Go Triad
November 20, 2008

At North Pole, reindeer are foul-mouthed

Leslie Mizell
Special to Go Triad

WINSTON-SALEM -- As it turns out, those reindeer games aren't at all what we imagined, and the North Pole is actually a hotbed of scandal.

Or at least that's the case in Jeff Goode's black comedy "The Eight: Reindeer Monologues." Vixen accuses Santa Claus of sexual harassment (and worse!), and as each reindeer provides his or her side, the details of the case are revealed "Rashomon" style.

A staged reading of the comedy opens tonight at the Theatre Alliance.

"I was in Chicago when I first wrote the show in 1993," says the playwright in a phone interview from his Los Angeles home. "It was written about a very specific incident, and I thought it would quickly become dated -- I mean, there were references to Arnold Schwarzenegger. Who knew he would still be famous in 10 years? So to have productions now in Idaho, in Korea, in New Zealand... it's very surreal."

The idea of presenting a black comedy during the holidays instead of the more traditional Christmas plays was also new 15 years ago.

"At the time I wrote it, everything in December was so cheerful I think people were a little tired of it," says Goode. "Writing about these eight reindeer was easy since their names make their personalities come to life. Dancer, for example, was a hoofer -- or she had been, but there's not much work for old dancing reindeer, so now she's fond of a martini. And so on."

The human natures revealed by the reindeer team show, for instance, that Dasher is still bitter that Rudolph achieved fame for working on just one foggy Christmas Eve, whereas he leads the sleigh every $#*%! year. Prancer was bitten by the acting bug after starring in a movie, while feminist Blitzen is using the event to push her own radical politics. Oh, and Mrs. Santa has been known to overindulge in eggnog.

"What attracted me to the material?" says Theatre Alliance artistic director Jamie Lawson. "What's not to like about foul-mouthed, promiscuous reindeer and scandal at the North Pole? How enticing."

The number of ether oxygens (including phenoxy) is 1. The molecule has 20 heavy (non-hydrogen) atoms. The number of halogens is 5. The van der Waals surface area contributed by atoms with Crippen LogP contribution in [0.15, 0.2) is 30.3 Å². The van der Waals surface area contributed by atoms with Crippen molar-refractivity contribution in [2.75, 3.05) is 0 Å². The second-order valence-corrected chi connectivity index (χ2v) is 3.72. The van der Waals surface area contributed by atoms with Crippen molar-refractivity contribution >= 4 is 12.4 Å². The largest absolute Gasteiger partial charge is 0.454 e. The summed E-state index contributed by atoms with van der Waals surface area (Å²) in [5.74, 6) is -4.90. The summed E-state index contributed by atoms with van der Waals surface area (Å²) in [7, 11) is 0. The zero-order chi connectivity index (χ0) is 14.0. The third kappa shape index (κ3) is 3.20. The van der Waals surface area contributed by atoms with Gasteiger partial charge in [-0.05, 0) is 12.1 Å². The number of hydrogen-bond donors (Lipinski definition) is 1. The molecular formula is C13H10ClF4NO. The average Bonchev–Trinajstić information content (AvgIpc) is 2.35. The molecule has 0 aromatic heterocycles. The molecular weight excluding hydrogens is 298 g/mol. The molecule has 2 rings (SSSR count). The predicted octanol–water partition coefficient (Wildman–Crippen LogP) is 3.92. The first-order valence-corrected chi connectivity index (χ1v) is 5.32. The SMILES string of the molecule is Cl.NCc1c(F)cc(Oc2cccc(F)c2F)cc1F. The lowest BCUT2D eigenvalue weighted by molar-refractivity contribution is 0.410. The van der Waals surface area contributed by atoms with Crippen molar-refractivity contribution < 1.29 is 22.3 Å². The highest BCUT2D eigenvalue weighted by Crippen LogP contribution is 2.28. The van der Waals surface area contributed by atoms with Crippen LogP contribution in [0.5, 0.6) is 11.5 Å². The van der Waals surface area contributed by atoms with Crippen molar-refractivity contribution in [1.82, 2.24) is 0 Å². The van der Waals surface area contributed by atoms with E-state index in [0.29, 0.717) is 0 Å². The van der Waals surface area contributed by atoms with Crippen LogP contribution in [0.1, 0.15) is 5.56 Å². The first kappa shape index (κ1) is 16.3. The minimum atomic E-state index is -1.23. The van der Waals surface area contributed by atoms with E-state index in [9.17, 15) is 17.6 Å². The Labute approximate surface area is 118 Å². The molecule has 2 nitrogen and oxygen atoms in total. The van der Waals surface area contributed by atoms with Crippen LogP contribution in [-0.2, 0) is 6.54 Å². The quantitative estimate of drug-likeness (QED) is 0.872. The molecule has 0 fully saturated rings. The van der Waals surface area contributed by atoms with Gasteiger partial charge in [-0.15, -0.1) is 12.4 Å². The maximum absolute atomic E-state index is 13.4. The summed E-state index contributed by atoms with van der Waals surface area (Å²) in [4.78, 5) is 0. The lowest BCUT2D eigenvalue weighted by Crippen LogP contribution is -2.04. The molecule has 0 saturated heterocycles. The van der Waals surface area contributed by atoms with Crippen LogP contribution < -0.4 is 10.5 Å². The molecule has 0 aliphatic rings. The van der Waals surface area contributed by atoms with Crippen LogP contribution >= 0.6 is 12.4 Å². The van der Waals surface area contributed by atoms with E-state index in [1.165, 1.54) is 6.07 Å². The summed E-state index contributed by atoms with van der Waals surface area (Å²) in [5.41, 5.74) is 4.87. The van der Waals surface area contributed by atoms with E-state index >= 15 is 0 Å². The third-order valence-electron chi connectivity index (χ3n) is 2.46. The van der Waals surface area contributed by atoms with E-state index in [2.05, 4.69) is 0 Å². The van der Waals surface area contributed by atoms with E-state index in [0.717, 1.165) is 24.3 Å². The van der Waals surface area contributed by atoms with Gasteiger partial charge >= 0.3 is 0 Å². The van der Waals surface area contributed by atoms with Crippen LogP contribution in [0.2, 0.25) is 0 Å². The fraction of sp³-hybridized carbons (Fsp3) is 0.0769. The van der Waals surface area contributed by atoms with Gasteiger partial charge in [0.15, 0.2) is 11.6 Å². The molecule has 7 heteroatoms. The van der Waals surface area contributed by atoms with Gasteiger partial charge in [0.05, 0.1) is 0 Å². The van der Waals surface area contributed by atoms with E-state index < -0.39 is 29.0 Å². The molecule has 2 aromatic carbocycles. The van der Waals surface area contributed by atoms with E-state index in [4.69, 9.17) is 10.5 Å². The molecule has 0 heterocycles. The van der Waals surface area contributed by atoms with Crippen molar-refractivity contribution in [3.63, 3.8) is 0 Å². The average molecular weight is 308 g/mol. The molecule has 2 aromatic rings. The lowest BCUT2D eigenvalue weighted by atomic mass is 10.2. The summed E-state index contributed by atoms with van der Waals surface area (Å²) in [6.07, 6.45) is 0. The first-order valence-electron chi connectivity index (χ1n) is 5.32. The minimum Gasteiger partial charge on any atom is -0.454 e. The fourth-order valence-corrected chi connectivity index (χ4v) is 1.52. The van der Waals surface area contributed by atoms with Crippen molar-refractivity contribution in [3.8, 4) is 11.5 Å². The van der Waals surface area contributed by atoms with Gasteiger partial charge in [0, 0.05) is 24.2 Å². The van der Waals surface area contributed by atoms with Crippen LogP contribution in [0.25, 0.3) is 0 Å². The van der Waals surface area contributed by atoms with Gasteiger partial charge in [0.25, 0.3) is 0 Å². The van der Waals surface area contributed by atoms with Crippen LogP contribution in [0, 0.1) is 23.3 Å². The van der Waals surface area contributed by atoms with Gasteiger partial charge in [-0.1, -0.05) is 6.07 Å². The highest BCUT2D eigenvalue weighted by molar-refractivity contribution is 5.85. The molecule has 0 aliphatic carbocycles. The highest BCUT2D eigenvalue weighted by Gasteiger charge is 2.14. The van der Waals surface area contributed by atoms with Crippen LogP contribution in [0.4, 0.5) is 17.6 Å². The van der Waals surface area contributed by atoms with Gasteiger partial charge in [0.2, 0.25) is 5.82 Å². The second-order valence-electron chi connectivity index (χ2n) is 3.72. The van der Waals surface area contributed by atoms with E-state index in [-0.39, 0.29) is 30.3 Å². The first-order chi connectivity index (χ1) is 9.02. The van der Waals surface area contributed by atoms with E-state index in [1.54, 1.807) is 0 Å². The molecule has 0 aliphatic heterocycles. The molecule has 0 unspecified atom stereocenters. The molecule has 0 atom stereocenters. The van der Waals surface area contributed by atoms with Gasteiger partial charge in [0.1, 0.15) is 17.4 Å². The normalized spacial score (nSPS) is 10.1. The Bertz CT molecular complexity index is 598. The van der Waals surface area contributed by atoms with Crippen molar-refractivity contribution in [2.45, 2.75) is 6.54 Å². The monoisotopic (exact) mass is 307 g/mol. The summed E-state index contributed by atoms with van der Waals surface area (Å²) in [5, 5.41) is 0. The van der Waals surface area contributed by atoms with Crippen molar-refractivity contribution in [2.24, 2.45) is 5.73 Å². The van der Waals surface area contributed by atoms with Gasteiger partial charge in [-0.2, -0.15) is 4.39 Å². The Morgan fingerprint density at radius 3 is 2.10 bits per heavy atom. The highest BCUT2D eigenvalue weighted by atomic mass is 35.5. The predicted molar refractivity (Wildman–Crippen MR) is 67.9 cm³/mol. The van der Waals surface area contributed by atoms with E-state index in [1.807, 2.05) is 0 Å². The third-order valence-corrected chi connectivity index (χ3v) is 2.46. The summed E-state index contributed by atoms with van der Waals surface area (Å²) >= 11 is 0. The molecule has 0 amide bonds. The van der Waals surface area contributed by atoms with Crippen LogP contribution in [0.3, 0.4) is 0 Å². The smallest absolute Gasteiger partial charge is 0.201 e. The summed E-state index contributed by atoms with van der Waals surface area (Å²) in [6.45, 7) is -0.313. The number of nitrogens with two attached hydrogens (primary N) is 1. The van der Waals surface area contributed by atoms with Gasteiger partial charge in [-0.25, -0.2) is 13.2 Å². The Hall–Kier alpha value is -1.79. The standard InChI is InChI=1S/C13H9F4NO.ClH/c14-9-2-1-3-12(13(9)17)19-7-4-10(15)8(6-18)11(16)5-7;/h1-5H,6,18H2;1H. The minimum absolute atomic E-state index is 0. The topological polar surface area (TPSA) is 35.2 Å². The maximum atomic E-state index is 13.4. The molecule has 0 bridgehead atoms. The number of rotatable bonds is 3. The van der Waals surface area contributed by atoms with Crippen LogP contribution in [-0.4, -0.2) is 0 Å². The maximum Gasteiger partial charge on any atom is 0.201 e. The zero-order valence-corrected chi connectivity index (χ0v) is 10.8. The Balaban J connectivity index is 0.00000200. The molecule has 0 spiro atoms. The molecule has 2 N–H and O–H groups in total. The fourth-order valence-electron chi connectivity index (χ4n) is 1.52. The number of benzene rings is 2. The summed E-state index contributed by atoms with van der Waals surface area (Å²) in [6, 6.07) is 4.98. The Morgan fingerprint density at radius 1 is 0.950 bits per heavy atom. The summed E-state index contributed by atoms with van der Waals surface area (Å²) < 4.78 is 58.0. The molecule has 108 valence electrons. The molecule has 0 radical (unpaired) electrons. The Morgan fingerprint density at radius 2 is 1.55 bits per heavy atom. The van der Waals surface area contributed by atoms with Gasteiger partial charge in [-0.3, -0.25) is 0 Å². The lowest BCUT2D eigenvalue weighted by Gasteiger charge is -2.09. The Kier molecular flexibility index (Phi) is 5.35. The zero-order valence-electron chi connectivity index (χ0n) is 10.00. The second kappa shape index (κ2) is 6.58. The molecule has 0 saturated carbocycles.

"I could have written a strictly fact-based satire, but people would have recognized it too soon and missed the whole point," Goode says. "But by writing about Christmas archetypes -- everyone has the exact same visual of Rudolph, for example -- I can explore the idea of what happens when a powerful person you like is accused of something horrible."

Goode, who began his career as an actor, found himself in a new career when he began writing monologues, scenes and plays for his friends to perform, first at the University of Iowa, then in Chicago.

"I could work my ass off struggling as an actor," he explains, "or I could make a living sitting on my ass."

He has followed "The Eight" with a series of dark holiday comedies (his "Seven Santas" is being presented by the Actor's Theatre of Charlotte this season), but there's also "Marley's Ghost" and "Marley's Christmas," two plays with the Victorian flavor of "A Christmas Carol." And in addition to comic mysteries starring hotel detective Dick Piston, he has written "new" works by Shakespeare such as "Lear's Labour's Lost."

He's the creator of the Disney animated series "American Dragon: Jake Long," and he was Broadway Play Publishing's Playwright of the Year in 2006 and the recipient of a Los Angeles Drama Critics Circle Award in 2007. A composer also wants to write an opera with him. "The juices are cooking," he admits.

"It's exciting to write something and have it develop a life of its own and travel to places I've never been," he says. "But even more, it's great to think of people coming to see one of my plays because they had such fun at the last one."

Leslie Mizell is a freelance contributor. Contact her at LAMizell@aol.com.